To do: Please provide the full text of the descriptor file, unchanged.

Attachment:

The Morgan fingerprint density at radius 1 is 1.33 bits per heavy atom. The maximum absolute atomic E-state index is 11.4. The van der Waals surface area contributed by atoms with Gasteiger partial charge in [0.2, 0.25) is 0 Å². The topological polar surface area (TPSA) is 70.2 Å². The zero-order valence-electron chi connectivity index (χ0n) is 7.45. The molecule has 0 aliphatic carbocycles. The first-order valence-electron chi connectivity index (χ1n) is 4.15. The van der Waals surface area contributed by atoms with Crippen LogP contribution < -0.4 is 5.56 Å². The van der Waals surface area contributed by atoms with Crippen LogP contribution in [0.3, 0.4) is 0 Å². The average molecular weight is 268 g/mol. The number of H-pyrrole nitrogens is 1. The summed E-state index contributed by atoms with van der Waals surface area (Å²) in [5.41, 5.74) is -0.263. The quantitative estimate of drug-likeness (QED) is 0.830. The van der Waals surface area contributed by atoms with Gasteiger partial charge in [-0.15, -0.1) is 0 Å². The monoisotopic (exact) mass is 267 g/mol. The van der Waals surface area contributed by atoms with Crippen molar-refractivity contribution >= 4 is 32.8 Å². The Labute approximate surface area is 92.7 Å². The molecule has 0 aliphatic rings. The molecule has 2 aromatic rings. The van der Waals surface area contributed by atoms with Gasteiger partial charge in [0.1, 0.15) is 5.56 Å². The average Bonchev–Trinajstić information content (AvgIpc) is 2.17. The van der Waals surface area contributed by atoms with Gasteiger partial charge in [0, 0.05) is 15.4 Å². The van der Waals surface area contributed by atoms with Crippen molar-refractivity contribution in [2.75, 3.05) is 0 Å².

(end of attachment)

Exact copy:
The Morgan fingerprint density at radius 1 is 1.33 bits per heavy atom. The maximum absolute atomic E-state index is 11.4. The van der Waals surface area contributed by atoms with Gasteiger partial charge in [0.2, 0.25) is 0 Å². The topological polar surface area (TPSA) is 70.2 Å². The zero-order valence-electron chi connectivity index (χ0n) is 7.45. The molecule has 0 aliphatic carbocycles. The first-order valence-electron chi connectivity index (χ1n) is 4.15. The van der Waals surface area contributed by atoms with Crippen LogP contribution < -0.4 is 5.56 Å². The van der Waals surface area contributed by atoms with Crippen LogP contribution in [0.3, 0.4) is 0 Å². The average molecular weight is 268 g/mol. The number of H-pyrrole nitrogens is 1. The summed E-state index contributed by atoms with van der Waals surface area (Å²) in [5.41, 5.74) is -0.263. The quantitative estimate of drug-likeness (QED) is 0.830. The van der Waals surface area contributed by atoms with Gasteiger partial charge in [-0.15, -0.1) is 0 Å². The monoisotopic (exact) mass is 267 g/mol. The van der Waals surface area contributed by atoms with Crippen molar-refractivity contribution >= 4 is 32.8 Å². The Labute approximate surface area is 92.7 Å². The molecule has 0 aliphatic rings. The molecule has 2 aromatic rings. The van der Waals surface area contributed by atoms with Gasteiger partial charge in [0.1, 0.15) is 5.56 Å². The average Bonchev–Trinajstić information content (AvgIpc) is 2.17. The van der Waals surface area contributed by atoms with Gasteiger partial charge in [0, 0.05) is 15.4 Å². The van der Waals surface area contributed by atoms with Crippen molar-refractivity contribution in [2.75, 3.05) is 0 Å².